Before Tanisah Garner’s mother passed in 2018, she would travel by bus from Pleasantville to Newark to babysit Garner’s daughters. Eventually, her mother began opting to stay overnight in Newark because she couldn’t count on NJ Transit buses to be ready to take her back home.
“My mother would have a hard time coming back and forth to Pleasantville … especially at nighttime,” Garner said. “So that’s the reason why she chose to travel less.”
Three years later, public bus reliability has not improved but has been exacerbated by the pandemic. The number of bus drivers and mechanics employed at NJ Transit has decreased, which has led to thousands of canceled bus trips, particularly in southern New Jersey.
Canceling buses has a significant impact on those who depend on them. It could mean being late for work and losing wages. It could increase stress and worry. And it could cause commuters to lose confidence in the transportation system.
To track disruptions for bus commuters, the Asbury Park Press downloaded and analyzed 3,966 tweets from @NJTRANSIT_SBUS, which sends alerts about buses from South Jersey, and @NJTRANSIT_NBUS, which sends alerts about buses from North Jersey.
From May 1 through June 30 this year, the notices showed a near daily pattern of bus delays and cancellations caused by a lack of drivers and mechanics.
NJ Transit operates an estimated 16,000 daily bus trips across New Jersey, according to NJ Transit spokeswoman Emma Wright. Ninety-seven percent of buses scheduled arrive on time.
But the analysis found 2,216 bus trips of an estimated 976,000 scheduled to operate May through June did not run. Of the buses that did not operate, 246 trips were from North Jersey lines and 1,970 were from South Jersey lines. The majority of the South Jersey bus trips that did not operate clustered around Philadelphia and Trenton.
Bus rides vary widely in ridership by region and time. When observing buses, some trips ran empty while others filled up quickly.
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Of the bus trips that were canceled, 2,143 did not operate because of a bus driver shortage according to data from analyzed tweets. A total of 208 of those trips were from North Jersey lines, and 1,935 of those trips were from South Jersey lines.
“This is very stressful for our transit-dependent riders because they need to show up to work at a very specific time. They need to be reliable employees,” said Janna Chernetz, deputy director of Tri-State Transportation Campaign, a mass transit advocacy group. “And if the only transportation system they have is NJ Transit, and that is not reliable, that directly effects their ability to retain a job, an income, and that is extremely important.”
NJ Transit defines North and South Jersey lines by their origin and region they serve.
North Jersey lines include those originating from the 12 garages in North Jersey (Fairview, Greenville Ironbound, Meadowlands, Market Street, Oradell, Wayne, Hilton, Orange, Howell, Big Tree and Morris-Metro), contracted services in Bergen, Passaic and Hudson and bus lines 890, 891 and 986.
South Jersey lines include buses originating from South Jersey garages (Egg Harbor, Washington Township., Hamilton and Newton Avenue), contracted services (the 800 series buses) and bus line 468. Monmouth and Ocean counties are considered South Jersey.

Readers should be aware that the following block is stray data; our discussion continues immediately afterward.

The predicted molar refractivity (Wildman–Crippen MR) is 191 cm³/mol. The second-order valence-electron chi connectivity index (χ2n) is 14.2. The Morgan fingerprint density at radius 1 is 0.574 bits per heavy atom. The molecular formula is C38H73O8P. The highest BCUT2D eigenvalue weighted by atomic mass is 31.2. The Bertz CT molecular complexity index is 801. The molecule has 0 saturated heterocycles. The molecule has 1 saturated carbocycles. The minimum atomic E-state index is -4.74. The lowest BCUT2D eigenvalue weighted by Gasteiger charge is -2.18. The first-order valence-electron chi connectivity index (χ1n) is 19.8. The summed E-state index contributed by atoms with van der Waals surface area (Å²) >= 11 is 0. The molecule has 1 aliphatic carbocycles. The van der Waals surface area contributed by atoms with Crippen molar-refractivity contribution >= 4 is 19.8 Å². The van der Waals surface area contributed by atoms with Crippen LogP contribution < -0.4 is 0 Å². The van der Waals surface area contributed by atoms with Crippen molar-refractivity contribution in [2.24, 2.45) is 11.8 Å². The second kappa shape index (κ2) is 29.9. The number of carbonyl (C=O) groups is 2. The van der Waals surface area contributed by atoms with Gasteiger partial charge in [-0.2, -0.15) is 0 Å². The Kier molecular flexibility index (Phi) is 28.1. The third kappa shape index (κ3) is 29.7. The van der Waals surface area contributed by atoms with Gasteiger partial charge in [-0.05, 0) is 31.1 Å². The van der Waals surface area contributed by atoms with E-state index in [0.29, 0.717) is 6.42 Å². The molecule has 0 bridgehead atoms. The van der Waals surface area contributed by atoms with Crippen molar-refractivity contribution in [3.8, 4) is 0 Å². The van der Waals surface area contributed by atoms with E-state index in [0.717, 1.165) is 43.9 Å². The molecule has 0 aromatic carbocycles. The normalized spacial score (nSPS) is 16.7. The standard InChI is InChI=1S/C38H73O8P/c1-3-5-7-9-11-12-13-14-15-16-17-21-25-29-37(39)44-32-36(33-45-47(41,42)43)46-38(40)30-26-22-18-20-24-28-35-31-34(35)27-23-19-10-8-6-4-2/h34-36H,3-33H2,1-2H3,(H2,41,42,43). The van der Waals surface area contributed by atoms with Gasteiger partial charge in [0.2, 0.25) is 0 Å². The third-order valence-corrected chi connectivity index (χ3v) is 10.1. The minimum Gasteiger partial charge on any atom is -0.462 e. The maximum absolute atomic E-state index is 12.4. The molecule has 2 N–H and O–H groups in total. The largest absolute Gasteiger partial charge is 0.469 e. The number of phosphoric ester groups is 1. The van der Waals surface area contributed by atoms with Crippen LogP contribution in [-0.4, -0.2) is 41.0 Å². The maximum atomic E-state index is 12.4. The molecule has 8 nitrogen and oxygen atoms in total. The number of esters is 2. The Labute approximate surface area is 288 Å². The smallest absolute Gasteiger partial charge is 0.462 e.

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Wright, the NJ Transit spokeswoman, said in an email that “Competition in recruiting for qualified candidates who possess CDL licenses is high nationally due to a spate of CDL openings in the transportation industry as a whole.”
A commercial driver’s license or a CDL is required for anyone who wants to operate a truck or bus.
She wrote that NJ Transit, specifically its bus operations, has seen an increase in retirements and people leaving the job.
In June, there were 3,421 bus drivers, which is a decrease of 60 from June 2020. From 2019 to 2020, NJ Transit lost just three positions.
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“In the last three months alone, this need for new bus operators has led to several initiatives including a $6,000 signing bonus, and on-site CDL testing to name a few,” she said. The annual starting salary for bus drivers is $41,800 based on an hourly wage of $21.77.
The $6,000 signing bonus has been offered since 2018.
In addition to drivers, NJ Transit has been looking for mechanics and service workers to maintain its buses.
Of the May through June bus trips that did not run, 45 did not operate because of mechanical or vehicle-related issues, according to analyzed tweets. Twenty-two trips were from North Jersey and 23 trips were from South Jersey.
Besides canceled buses, 628 bus trips were delayed due to mechanical or vehicle-related issues. A total of 507 of those trips were from North Jersey lines and 121 of those trips were from South Jersey lines.
Wright wrote that while driver availability affects a fraction of the scheduled bus trips across New Jersey, “we take a very strategic approach as it relates to lines and areas occasionally affected by operator availability to minimize the impact on customers so that no one line or specific geographic area is inordinately affected.”
Of the 253 bus lines that web themselves throughout New Jersey and its neighboring states, 23 lines run thorough Monmouth and Ocean counties.
In two months, 22 trips in those two counties were canceled due to lack of drivers and 32 were delayed because of mechanical or vehicle-related issues.
All 22 canceled trips were with buses that had stops in Lakewood. None of the 800 series buses that run along the Shore area in Monmouth County had any delays or cancellations, according to the Press’s review of NJ Transit’s Twitter feed.
Olivia Liu is a reporter covering transportation, Red Bank and western Monmouth County. She can be reached at [email protected]